No 1: Aime-moi
No 2: Le vent
No 3: Morte
Whilst it is scarcely ever played these days, ‘Le vent’ was for a long time quite a popular work—so much so that Sorabji wrote that it was ‘too familiar one is tempted to say, for most people think of Alkan, indeed only know him, as the composer of “Le Vent”, as they know only the Sibelius of the Valse Triste or Finlandia’. For Liszt’s taste, ‘Le vent’ ‘is the most Romantic of the three. By means of an uninterrupted explosion of chromatic semiquavers, the composer has managed wonderfully to bring to life the effects of those sustained winds which blow for days on end, making the forest heather and grasses moan monotonously. One can almost hear the rain trickling down the oak trees’ trunks, and, in great reverence, one can listen to the tune which floats above all these subdued murmurings, like the song of the lover or the poet as he looks upon Nature’s sorrow yet without feeling that sadness in himself because he holds in his heart the gentle glow of a memory or a hope’. Larry Sitsky adds: ‘A “normal” Romantic would seize the opportunity for whipping up a veritable gale; in Alkan’s piece, the rise and fall of the wind is monotonously regular, the melody heard through it pathetic rather than heroic’. (Alkan was to come back to this meteorological theme in the first of the twelve Etudes dans tous les tons mineurs Op 39, entitled ‘Comme le vent’—a work which in Sorabji’s opinion was far less successful.) The score is pretty striking in itself: the page is dominated by a huge pile-up of notes—repetitive scales of demisemiquavers—and the visual impact is almost as striking as the impact the music makes as sound. We have the same sort of effect in some of Chopin’s Etudes. The middle section is undoubtedly the most lyrical and the most beautiful; the combination of tremolos and chromatic scales flashing in the left hand evokes Chasse-neige, the last of Liszt’s Etudes d’exécution transcendante, without giving us a clue as to who influenced whom.
‘Morte’, in E flat minor, is the most premonitory of the three works. Sorabji believes that this is the ‘most remarkable piece of the collection … “Morte” is a moving and tragic elegy, a funereal song, in which the composer introduces the Dies irae, that marvellous theme which has for so long haunted and fascinated so many of the great masters of music. The work is bursting with extraordinary daring—technical, pianistic and harmonic—and its close is as weirdly uncanny as it is audacious and original’. In contrast to Sorabji’s words, it is this third piece that finds Liszt at his most scathing: ‘In the ensemble of this piece, which contains some truly lovely things, it seemed to us that M Alkan had too little concern for detail. The transition passages, thrown like bridges between one idea and another […] have been somewhat neglected. It is evident that the composer views them as being of mediocre importance. And that is a mistake. One should never assume that certain sections will benefit through a neglect of others’.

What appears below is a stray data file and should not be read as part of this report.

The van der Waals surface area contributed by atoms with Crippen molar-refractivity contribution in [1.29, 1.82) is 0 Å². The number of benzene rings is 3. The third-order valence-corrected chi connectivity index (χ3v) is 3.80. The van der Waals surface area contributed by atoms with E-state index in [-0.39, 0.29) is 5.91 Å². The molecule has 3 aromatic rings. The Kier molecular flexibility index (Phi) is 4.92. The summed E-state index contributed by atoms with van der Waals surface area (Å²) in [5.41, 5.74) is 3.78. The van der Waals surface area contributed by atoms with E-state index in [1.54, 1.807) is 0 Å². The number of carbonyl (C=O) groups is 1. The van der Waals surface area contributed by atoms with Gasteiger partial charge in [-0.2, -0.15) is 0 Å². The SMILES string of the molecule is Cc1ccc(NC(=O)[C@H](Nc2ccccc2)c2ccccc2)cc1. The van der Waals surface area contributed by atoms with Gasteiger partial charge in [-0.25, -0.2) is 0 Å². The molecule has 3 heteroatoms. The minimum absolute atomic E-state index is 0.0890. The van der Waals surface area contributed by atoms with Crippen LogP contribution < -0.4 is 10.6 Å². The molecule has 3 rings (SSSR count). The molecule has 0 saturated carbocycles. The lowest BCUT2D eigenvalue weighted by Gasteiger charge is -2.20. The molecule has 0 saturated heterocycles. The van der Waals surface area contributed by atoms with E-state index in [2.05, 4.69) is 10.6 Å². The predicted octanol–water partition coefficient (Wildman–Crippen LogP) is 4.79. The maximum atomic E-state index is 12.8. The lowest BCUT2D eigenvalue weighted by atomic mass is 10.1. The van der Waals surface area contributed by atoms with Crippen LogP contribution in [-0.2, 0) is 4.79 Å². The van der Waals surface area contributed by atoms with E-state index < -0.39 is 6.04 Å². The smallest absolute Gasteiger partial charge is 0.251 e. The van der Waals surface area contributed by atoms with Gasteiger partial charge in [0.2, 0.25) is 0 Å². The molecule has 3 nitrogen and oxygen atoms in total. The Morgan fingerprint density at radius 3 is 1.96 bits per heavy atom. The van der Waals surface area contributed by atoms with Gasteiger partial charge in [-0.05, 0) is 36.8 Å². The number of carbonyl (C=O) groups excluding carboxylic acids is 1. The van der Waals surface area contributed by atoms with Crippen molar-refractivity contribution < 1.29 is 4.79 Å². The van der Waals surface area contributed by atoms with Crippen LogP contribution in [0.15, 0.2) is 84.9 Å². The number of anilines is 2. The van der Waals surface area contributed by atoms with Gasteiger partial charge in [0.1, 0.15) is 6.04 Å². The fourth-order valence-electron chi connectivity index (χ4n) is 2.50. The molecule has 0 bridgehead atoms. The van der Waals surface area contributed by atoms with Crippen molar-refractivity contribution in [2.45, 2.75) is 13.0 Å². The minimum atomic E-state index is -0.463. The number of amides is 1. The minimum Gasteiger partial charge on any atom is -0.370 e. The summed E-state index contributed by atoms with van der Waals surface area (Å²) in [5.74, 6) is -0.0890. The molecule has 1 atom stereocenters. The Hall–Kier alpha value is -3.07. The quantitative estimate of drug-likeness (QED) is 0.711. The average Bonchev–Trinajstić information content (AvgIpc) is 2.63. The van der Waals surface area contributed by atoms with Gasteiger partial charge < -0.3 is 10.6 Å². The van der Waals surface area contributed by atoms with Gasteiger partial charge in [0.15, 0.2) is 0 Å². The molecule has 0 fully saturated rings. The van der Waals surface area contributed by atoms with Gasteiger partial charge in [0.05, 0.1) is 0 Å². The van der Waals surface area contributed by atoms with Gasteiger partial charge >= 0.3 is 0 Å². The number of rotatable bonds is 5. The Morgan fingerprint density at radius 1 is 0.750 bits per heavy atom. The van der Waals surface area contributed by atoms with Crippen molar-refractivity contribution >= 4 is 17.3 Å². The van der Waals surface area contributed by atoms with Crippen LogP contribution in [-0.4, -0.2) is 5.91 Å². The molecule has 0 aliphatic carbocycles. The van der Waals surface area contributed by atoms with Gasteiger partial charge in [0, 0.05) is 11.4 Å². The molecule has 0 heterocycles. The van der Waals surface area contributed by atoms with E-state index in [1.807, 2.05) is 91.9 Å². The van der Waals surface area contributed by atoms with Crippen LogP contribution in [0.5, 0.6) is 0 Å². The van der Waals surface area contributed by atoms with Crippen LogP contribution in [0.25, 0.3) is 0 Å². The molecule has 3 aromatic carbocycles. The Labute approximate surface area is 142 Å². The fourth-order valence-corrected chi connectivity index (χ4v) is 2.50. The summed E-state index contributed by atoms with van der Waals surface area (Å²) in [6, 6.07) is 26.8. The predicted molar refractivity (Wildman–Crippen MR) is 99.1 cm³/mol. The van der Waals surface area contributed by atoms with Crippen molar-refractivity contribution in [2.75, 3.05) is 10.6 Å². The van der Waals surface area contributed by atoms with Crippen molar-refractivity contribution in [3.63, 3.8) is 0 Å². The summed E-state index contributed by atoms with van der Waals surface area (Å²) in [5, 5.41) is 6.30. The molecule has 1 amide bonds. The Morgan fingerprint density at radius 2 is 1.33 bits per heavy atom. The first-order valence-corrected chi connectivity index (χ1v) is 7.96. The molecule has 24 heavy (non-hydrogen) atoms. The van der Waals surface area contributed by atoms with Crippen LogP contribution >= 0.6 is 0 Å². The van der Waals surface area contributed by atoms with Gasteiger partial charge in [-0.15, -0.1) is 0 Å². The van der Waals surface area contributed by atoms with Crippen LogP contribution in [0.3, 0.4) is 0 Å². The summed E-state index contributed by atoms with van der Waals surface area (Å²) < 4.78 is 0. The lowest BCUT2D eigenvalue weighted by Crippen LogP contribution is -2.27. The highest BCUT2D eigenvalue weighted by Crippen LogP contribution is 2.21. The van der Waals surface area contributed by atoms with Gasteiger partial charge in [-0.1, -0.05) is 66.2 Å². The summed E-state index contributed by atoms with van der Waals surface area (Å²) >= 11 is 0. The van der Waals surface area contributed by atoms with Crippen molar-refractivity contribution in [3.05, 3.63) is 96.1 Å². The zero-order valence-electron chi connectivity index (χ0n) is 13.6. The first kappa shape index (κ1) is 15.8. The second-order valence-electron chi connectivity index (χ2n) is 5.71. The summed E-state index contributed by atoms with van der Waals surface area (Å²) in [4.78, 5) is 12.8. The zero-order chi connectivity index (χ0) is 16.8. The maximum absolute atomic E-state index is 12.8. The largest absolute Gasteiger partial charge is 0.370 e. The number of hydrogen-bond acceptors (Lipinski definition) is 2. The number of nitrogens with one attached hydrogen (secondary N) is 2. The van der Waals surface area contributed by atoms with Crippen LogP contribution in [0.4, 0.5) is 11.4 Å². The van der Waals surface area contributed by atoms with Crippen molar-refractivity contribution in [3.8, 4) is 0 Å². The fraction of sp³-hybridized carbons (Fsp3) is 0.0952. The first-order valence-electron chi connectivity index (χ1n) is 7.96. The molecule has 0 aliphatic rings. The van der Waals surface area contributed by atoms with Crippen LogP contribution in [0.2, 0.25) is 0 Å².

On listening to the work, however, this criticism seems somewhat ill-fitting. The music begins with bare fifths in the piano’s lower register, and then the theme of Dies irae comes soaring over the top, until a savage torrent of chords adds a certain violence to the desolation. There follows a magnificent lament, leading into a florid cadence, and then on to a passage in which a repetitive B flat uncannily heralds ‘Le Gibet’ from Gaspard de la nuit by Ravel—who was familiar with Alkan’s music. The next section, which Liszt labelled ‘Presto finale’, is a violent expression of revolt and exasperation which then returns to the mood of despair with which the piece began. ‘Morte’ certainly reminds one of music by Berlioz, Mussorgsky and Ravel – but it equally well heralds the best of Alkan’s compositions still to come: ‘Prométhée enchaîné’ from the Grande Sonate, Op 33, La Chanson de la folle au bord de la mer from the Preludes, Op 31, Le Tambour bat aux champs, Op 51 No 2, for example.
The absence of any indication of performance markings in the score could be regarded as a sort of homage to the person to whom it was dedicated. It does not help the task of the interpreter. In general, this collection represents a gauntlet thrown down to all pianists. Raymond Lewenthal rightly insisted on the need to play Alkan’s music strictly a tempo at the designated speeds and with total conviction, since this is not music which comes to life simply by reading it.
from notes by François Luguenot © 2001
English: Ansy Boothroyd